Geomagnetic Storm could bring the Northern Lights into our region Saturday Night – but…

Regional News

FILE – In this Wednesday, March 1, 2017 file photo, the Northern Lights, or aurora borealis, appear in the sky over Bifrost, Western Iceland. Police in Iceland say tourists are often putting themselves at risk searching for the Northern Lights, whose spectacular streaks of color light up the winter skies at night. Police say sleep-deprived tourists are dividing their attentions between the road and the sky, and often underestimate the challenging conditions posed by Iceland’s twisty, narrow, often-icy roads in the winter. (AP Photo/Rene Rossignaud, file)

ROANOKE, Va. (WFXR) – How many times can you say you’ve seen the Northern Lights in person?

Most of us, probably never.

However, thanks to a significant solar flare combined with a Coronal Mass Ejection from the sun that took place on Thursday, all of Canada and the northern third of the country will have a chance to see some spectacular visuals in the form of the Aurora Borealis, aka. “The Northern Lights.”

The Space Weather Prediction Center, yes, that’s a real thing, says that Saturday and Sunday, we are under a Strong Geomagnetic Storm Watch.

Solar flares consist of large eruptions of electromagnetic radiation from the Sun. They can normally last minutes to hours. The energy emitted from a solar flare travels at the speed of light which means that any effect upon the sunlit side of Earth’s exposed outer atmosphere occurs at the same time the event is observed.

FILE – This Monday, Jan. 12, 2015 photo provided by NASA shows the first notable solar flare of 2015, as observed from NASA’s Solar Dynamics Observatory. On Friday, July 16, 2021, The Associated Press reported on stories circulating online incorrectly asserting a solar storm is heading toward Earth and could impact cell phone signals and cause blackouts. But Alex Young, solar physicist at NASA, says a July 3 solar flare did interfere with some high frequency communication, but the impact was less than it could have been. “This was really very slow and it was not fully directed at Earth,” Young said. “We don’t have any expectation of seeing any impact on Earth.” (AP Photo/NASA, File)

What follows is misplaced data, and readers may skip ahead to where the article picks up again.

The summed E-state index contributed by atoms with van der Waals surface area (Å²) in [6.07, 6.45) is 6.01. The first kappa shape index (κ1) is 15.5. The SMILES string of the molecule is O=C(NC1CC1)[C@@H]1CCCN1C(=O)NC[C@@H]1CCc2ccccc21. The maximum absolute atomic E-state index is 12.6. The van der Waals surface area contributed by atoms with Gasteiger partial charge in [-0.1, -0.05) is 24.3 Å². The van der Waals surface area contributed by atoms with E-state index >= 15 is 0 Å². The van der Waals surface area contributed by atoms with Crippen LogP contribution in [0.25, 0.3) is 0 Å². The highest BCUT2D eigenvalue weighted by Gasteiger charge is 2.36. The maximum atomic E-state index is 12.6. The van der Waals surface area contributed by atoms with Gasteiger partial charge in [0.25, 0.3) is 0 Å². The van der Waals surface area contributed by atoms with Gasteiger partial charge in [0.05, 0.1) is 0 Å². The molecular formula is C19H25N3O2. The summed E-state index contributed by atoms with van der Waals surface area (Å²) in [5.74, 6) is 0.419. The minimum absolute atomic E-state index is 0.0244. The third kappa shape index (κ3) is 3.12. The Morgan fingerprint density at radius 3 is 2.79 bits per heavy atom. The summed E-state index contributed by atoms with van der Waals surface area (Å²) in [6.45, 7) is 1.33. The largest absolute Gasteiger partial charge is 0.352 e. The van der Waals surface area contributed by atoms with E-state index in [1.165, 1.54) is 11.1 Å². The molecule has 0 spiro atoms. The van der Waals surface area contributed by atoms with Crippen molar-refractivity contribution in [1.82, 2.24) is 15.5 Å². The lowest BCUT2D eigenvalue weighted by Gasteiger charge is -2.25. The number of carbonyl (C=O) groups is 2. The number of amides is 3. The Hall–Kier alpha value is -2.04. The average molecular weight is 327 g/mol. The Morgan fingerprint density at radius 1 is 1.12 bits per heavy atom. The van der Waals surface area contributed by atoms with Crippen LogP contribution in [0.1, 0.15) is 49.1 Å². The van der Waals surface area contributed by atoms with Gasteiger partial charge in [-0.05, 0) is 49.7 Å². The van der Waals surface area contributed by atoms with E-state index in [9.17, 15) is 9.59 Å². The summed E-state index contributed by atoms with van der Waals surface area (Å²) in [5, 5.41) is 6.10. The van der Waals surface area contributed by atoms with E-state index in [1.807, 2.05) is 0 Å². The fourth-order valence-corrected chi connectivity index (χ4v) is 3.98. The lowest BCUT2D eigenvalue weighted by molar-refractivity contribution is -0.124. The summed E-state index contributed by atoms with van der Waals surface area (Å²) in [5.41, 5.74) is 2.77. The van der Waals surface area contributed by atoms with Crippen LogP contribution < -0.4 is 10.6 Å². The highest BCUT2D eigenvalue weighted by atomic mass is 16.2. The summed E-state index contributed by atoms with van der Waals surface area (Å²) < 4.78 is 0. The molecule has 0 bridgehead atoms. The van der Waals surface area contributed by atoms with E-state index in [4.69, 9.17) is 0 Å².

Coronal Mass Ejections are large explosions of plasma and magnetic field from the sun’s corona and can eject billions of tons of coronal material along with an embedded magnetic field that is stronger than the background solar wind interplanetary magnetic field strength.

(Images courtesy of NASA and the SOHO and STEREO missions via the Space Weather Prediction Center).

While all of this sounds out of this world, what can be produced from such an event is something that, when in the perfect area, given the perfect conditions, can be a once-in-a-lifetime experience.

Much of the northern tier of the United States, as well as Canada, will have the chance to see the northern lights.

Further south, that risk dwindles a bit as visuals would be much closer to the horizon.

So, as long as the weather is clear, the map above will tell you where to look.

Unfortunately, for us, we’ve got plenty of clouds in place which will obstruct any view of the Northern Lights.

If you’re lucky enough to find a clear spot, be sure you’re looking toward the northern horizon and be sure you’re away from city lights for the best viewing.

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